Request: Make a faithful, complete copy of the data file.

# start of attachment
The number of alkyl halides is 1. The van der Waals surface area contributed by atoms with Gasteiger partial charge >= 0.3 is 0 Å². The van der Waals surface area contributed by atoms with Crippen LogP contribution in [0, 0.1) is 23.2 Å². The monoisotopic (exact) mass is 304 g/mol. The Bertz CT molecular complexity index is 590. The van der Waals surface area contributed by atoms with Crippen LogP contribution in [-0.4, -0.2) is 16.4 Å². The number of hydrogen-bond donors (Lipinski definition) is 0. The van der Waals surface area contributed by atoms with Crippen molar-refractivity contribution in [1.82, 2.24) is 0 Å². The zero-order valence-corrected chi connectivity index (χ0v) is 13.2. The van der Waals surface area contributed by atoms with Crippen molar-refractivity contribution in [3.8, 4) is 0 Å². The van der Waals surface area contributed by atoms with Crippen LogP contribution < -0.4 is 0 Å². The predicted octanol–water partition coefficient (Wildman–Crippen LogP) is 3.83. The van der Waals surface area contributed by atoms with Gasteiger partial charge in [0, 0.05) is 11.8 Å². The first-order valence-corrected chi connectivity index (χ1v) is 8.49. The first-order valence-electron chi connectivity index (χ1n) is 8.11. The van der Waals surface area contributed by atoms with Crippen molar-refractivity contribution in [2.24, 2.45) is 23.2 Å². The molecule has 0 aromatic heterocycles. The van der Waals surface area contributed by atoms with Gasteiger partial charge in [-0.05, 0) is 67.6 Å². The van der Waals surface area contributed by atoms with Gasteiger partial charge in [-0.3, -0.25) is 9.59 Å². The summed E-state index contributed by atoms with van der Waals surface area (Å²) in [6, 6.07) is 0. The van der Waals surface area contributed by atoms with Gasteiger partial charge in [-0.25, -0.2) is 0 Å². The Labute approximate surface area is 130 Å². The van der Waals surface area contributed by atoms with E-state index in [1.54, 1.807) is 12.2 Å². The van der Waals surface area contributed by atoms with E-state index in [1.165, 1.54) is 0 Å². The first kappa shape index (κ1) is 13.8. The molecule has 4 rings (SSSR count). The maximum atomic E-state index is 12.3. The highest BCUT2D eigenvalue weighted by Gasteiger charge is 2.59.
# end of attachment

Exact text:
The number of alkyl halides is 1. The van der Waals surface area contributed by atoms with Gasteiger partial charge >= 0.3 is 0 Å². The van der Waals surface area contributed by atoms with Crippen LogP contribution in [0, 0.1) is 23.2 Å². The monoisotopic (exact) mass is 304 g/mol. The Bertz CT molecular complexity index is 590. The van der Waals surface area contributed by atoms with Crippen LogP contribution in [-0.4, -0.2) is 16.4 Å². The number of hydrogen-bond donors (Lipinski definition) is 0. The van der Waals surface area contributed by atoms with Crippen molar-refractivity contribution in [1.82, 2.24) is 0 Å². The zero-order valence-corrected chi connectivity index (χ0v) is 13.2. The van der Waals surface area contributed by atoms with Crippen molar-refractivity contribution in [3.8, 4) is 0 Å². The van der Waals surface area contributed by atoms with Crippen LogP contribution < -0.4 is 0 Å². The predicted octanol–water partition coefficient (Wildman–Crippen LogP) is 3.83. The van der Waals surface area contributed by atoms with Gasteiger partial charge in [0, 0.05) is 11.8 Å². The first-order valence-corrected chi connectivity index (χ1v) is 8.49. The first-order valence-electron chi connectivity index (χ1n) is 8.11. The van der Waals surface area contributed by atoms with Crippen molar-refractivity contribution in [2.24, 2.45) is 23.2 Å². The molecule has 0 aromatic heterocycles. The van der Waals surface area contributed by atoms with Gasteiger partial charge in [-0.05, 0) is 67.6 Å². The van der Waals surface area contributed by atoms with Gasteiger partial charge in [-0.3, -0.25) is 9.59 Å². The summed E-state index contributed by atoms with van der Waals surface area (Å²) in [6, 6.07) is 0. The van der Waals surface area contributed by atoms with Gasteiger partial charge in [-0.25, -0.2) is 0 Å². The Labute approximate surface area is 130 Å². The van der Waals surface area contributed by atoms with E-state index in [1.54, 1.807) is 12.2 Å². The van der Waals surface area contributed by atoms with E-state index in [1.165, 1.54) is 0 Å². The first kappa shape index (κ1) is 13.8. The molecule has 4 rings (SSSR count). The maximum atomic E-state index is 12.3. The highest BCUT2D eigenvalue weighted by Gasteiger charge is 2.59.